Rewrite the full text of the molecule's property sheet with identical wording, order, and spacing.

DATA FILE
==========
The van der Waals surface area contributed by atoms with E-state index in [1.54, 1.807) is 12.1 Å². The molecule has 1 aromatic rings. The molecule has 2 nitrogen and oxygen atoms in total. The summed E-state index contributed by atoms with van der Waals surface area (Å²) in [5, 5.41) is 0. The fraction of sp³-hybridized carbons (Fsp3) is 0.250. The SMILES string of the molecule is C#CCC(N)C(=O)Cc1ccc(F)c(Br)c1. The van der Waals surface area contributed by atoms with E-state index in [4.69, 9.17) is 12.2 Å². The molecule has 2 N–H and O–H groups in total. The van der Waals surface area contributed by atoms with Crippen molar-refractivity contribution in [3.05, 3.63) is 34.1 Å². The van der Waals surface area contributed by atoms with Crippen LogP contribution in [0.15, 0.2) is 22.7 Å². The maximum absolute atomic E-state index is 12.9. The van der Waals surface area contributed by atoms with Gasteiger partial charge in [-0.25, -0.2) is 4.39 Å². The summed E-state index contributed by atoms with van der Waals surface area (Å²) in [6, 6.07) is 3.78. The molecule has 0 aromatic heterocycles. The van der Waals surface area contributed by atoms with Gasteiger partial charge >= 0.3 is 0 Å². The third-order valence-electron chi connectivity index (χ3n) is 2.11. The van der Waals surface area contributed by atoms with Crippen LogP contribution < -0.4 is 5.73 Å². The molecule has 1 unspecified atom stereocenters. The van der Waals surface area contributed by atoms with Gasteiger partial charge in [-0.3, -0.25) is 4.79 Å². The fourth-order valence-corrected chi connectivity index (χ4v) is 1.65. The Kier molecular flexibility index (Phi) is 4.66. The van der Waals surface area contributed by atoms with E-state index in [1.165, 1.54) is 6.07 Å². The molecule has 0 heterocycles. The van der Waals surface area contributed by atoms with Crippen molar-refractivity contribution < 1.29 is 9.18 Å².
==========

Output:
The van der Waals surface area contributed by atoms with E-state index in [1.54, 1.807) is 12.1 Å². The molecule has 1 aromatic rings. The molecule has 2 nitrogen and oxygen atoms in total. The summed E-state index contributed by atoms with van der Waals surface area (Å²) in [5, 5.41) is 0. The fraction of sp³-hybridized carbons (Fsp3) is 0.250. The SMILES string of the molecule is C#CCC(N)C(=O)Cc1ccc(F)c(Br)c1. The van der Waals surface area contributed by atoms with E-state index in [4.69, 9.17) is 12.2 Å². The molecule has 2 N–H and O–H groups in total. The van der Waals surface area contributed by atoms with Crippen molar-refractivity contribution in [3.05, 3.63) is 34.1 Å². The van der Waals surface area contributed by atoms with Crippen LogP contribution in [0.15, 0.2) is 22.7 Å². The maximum absolute atomic E-state index is 12.9. The van der Waals surface area contributed by atoms with Gasteiger partial charge in [-0.25, -0.2) is 4.39 Å². The summed E-state index contributed by atoms with van der Waals surface area (Å²) in [6, 6.07) is 3.78. The molecule has 0 aromatic heterocycles. The van der Waals surface area contributed by atoms with Gasteiger partial charge >= 0.3 is 0 Å². The third-order valence-electron chi connectivity index (χ3n) is 2.11. The van der Waals surface area contributed by atoms with Crippen LogP contribution < -0.4 is 5.73 Å². The molecule has 1 unspecified atom stereocenters. The van der Waals surface area contributed by atoms with Gasteiger partial charge in [-0.3, -0.25) is 4.79 Å². The fourth-order valence-corrected chi connectivity index (χ4v) is 1.65. The Kier molecular flexibility index (Phi) is 4.66. The van der Waals surface area contributed by atoms with E-state index in [1.165, 1.54) is 6.07 Å². The molecule has 0 heterocycles. The van der Waals surface area contributed by atoms with Crippen molar-refractivity contribution < 1.29 is 9.18 Å².